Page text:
My dangerous obsession
HOCKEY’S poster girl Anna Flanagan may be a picture of health but her fit physique became a dangerous obsession.
The former world hockey young player of the year has revealed she has secretly battled a recurring eating disorder since bursting on to the international stage seven years ago.
“It’s not something I’ve ever shared publicly but I went from eating the perfect diet to become the perfect athlete to obsessing about food,” Flanagan said.
“Initially, it started as anorexia and I restricted my diet but it turned into bulimia. It was a really unhealthy relationship with food and how I viewed it.
“It took up a lot of time in my head, it would get me super down, and I hated that part of myself.”
Flanagan, 25, is attempting to revive her international career after a horror 2016, when she was dumped from the national team for covering up a drink-driving conviction.
For the first time since she was a teenager, the 2010 and 2014 Commonwealth Games gold medallist missed a string of international tournaments through suspension and was subsequently passed over for Rio Olympics selection.
After battling back into the team she was again left out for ‘breaching team protocols’. Flanagan now concedes she “self-sabotaged” her career in reaction to a ‘toxic’ Hockeyroos camp culture.
During her spell away from the game, Flanagan’s well-documented depression worsened, she cut herself off from family and friends, and struggled to get out of bed. Assuming her sporting career was over, she finally withdrew from the limelight and stared down her demons.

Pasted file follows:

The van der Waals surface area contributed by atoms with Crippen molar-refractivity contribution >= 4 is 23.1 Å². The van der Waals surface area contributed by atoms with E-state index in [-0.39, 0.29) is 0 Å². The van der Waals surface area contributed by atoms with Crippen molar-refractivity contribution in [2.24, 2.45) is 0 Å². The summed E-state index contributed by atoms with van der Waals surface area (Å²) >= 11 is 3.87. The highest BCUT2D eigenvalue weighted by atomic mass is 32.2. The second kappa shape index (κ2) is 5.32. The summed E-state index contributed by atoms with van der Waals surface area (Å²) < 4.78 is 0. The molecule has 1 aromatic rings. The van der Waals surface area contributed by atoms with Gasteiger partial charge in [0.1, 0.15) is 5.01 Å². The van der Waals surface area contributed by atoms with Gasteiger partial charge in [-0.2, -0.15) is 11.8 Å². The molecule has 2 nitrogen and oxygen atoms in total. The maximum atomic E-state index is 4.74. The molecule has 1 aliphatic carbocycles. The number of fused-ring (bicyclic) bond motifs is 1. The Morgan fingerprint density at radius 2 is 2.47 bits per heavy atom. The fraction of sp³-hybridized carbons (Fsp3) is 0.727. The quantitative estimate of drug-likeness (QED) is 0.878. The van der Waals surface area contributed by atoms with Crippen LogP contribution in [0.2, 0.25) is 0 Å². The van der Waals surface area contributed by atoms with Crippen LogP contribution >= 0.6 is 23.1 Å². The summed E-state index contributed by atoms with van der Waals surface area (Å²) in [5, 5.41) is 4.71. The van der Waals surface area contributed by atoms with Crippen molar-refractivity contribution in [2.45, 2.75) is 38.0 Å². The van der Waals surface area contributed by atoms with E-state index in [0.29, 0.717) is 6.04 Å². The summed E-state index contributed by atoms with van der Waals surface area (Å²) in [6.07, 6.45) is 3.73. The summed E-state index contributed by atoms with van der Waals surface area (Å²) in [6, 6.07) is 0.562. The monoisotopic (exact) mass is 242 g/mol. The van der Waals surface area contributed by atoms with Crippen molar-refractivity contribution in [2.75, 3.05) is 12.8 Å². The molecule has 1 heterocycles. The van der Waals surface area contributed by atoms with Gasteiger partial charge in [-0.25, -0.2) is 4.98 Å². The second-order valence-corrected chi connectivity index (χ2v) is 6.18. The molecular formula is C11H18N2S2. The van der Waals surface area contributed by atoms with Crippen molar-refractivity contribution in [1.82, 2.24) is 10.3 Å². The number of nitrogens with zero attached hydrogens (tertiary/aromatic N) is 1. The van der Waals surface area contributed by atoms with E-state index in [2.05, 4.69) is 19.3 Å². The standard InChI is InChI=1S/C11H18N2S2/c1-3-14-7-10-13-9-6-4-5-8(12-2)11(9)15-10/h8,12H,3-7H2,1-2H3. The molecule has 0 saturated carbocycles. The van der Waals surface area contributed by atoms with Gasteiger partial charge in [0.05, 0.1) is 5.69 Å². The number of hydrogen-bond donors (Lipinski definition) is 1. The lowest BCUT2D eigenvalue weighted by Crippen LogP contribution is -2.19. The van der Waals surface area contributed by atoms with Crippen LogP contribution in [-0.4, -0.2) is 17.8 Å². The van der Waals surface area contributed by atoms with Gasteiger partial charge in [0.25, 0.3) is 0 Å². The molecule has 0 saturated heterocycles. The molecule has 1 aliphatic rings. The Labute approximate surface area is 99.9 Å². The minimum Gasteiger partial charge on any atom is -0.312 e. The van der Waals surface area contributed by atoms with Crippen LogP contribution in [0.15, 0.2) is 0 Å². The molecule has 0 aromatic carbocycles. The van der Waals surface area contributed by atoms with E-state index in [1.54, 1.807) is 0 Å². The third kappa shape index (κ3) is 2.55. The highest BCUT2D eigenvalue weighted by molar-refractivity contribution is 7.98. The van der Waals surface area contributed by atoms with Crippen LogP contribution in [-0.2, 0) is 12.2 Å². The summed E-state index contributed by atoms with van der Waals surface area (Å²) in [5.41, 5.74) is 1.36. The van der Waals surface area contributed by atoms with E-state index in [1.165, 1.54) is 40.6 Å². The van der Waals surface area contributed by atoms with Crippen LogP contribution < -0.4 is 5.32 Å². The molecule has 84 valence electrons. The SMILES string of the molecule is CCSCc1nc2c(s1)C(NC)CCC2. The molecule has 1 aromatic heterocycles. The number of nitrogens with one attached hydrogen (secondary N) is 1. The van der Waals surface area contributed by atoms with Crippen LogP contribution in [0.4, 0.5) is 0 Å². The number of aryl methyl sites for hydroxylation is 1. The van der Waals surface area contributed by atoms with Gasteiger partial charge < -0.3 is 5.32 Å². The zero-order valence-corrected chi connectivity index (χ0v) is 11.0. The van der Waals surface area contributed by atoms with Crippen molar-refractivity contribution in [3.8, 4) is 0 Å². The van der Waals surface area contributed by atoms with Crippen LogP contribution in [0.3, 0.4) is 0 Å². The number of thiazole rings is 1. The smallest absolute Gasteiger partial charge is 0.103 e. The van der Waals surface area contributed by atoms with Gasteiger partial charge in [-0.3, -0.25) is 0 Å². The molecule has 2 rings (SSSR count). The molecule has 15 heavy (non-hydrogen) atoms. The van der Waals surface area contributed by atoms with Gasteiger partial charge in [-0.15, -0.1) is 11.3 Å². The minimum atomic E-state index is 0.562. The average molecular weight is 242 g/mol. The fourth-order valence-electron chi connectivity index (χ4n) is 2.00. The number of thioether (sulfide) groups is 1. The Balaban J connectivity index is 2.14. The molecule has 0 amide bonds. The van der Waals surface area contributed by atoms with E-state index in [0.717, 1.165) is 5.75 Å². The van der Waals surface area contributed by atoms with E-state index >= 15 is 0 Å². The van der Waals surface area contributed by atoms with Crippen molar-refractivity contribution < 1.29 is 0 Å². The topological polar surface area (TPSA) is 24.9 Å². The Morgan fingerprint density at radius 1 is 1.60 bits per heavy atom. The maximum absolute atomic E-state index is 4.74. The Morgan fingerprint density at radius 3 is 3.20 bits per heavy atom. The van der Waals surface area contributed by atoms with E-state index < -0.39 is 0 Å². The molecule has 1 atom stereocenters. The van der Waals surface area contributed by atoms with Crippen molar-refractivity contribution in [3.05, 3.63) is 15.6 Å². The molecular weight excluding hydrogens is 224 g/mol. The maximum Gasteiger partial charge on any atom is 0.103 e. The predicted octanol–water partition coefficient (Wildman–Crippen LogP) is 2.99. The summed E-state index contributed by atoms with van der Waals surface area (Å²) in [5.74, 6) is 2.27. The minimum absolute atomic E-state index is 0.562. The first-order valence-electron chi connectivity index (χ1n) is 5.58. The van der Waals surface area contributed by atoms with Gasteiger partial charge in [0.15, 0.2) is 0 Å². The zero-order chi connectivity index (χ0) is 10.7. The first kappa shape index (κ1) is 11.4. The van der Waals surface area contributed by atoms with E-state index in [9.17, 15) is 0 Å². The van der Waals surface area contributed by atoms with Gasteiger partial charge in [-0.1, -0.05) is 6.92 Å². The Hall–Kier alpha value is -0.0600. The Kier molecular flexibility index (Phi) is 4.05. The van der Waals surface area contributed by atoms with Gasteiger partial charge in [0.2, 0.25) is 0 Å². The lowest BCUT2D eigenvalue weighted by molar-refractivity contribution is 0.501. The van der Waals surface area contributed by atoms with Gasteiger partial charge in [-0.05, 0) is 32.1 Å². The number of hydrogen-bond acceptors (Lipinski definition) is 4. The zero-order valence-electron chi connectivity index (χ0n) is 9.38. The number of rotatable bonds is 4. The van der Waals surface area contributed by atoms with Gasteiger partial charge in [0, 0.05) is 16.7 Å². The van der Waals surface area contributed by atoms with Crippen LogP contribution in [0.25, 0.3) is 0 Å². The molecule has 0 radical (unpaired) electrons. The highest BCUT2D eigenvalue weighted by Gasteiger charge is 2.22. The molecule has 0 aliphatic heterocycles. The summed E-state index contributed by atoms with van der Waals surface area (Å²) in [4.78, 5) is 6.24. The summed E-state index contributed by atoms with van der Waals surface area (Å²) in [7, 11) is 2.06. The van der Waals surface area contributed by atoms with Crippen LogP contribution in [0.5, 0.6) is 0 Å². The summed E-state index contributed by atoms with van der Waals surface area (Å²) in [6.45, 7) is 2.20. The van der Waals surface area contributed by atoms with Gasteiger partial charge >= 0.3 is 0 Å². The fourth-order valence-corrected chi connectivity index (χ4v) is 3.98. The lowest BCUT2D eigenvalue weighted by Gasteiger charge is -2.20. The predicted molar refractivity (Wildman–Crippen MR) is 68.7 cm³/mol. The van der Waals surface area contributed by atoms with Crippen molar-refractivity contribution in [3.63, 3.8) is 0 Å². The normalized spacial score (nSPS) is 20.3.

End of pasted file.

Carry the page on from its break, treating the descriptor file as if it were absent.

With the help of psychologists, Flanagan has come to understand daily exercise, meditation and healthy eating keeps her “happy and healthy” but remains conscious of lapsing into a depressive state.
“Don’t feel embarrassed or afraid of being judged about your mental health. Once you open yourself up people will be there to point you in the right direction,” she said.
After competing at the Australian Hockey League championships, Flanagan said going public with her mental health issues was daunting but she had found it so liberating she will now assume the mantle of headspace day ambassador.
With suicide accounting for one in three deaths among young Australians, the national youth mental health foundation is calling on people to discuss the simple things they do to look after their mental health.
The charity has posed the question “what makes you feel better?” and wants people to write down and post a photo of the answer on a placard from headspaceday.org.au using the hashtag #headspaceday.
Hockey Player Anna Flanagan at Scarborough Beach in Perth. Picture: Richard Hatherly.